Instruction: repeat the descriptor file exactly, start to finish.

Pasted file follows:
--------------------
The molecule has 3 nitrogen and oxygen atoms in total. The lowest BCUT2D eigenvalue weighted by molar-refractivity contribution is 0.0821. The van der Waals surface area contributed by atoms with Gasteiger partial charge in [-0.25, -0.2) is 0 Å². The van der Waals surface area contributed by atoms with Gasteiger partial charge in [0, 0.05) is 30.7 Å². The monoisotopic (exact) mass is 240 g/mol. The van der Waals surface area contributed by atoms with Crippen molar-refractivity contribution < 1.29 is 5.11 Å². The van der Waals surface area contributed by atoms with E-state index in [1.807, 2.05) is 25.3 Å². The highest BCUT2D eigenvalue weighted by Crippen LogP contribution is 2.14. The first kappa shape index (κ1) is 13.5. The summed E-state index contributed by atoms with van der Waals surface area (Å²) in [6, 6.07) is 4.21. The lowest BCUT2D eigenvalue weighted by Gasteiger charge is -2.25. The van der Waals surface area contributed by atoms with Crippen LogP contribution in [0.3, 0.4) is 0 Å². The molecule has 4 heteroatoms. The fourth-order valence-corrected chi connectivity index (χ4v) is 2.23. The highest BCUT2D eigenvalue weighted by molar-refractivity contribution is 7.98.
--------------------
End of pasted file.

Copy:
The molecule has 3 nitrogen and oxygen atoms in total. The lowest BCUT2D eigenvalue weighted by molar-refractivity contribution is 0.0821. The van der Waals surface area contributed by atoms with Gasteiger partial charge in [-0.25, -0.2) is 0 Å². The van der Waals surface area contributed by atoms with Gasteiger partial charge in [0, 0.05) is 30.7 Å². The monoisotopic (exact) mass is 240 g/mol. The van der Waals surface area contributed by atoms with Crippen molar-refractivity contribution < 1.29 is 5.11 Å². The van der Waals surface area contributed by atoms with E-state index in [1.807, 2.05) is 25.3 Å². The highest BCUT2D eigenvalue weighted by Crippen LogP contribution is 2.14. The first kappa shape index (κ1) is 13.5. The summed E-state index contributed by atoms with van der Waals surface area (Å²) in [6, 6.07) is 4.21. The lowest BCUT2D eigenvalue weighted by Gasteiger charge is -2.25. The van der Waals surface area contributed by atoms with Crippen LogP contribution in [0.3, 0.4) is 0 Å². The molecule has 4 heteroatoms. The fourth-order valence-corrected chi connectivity index (χ4v) is 2.23. The highest BCUT2D eigenvalue weighted by molar-refractivity contribution is 7.98.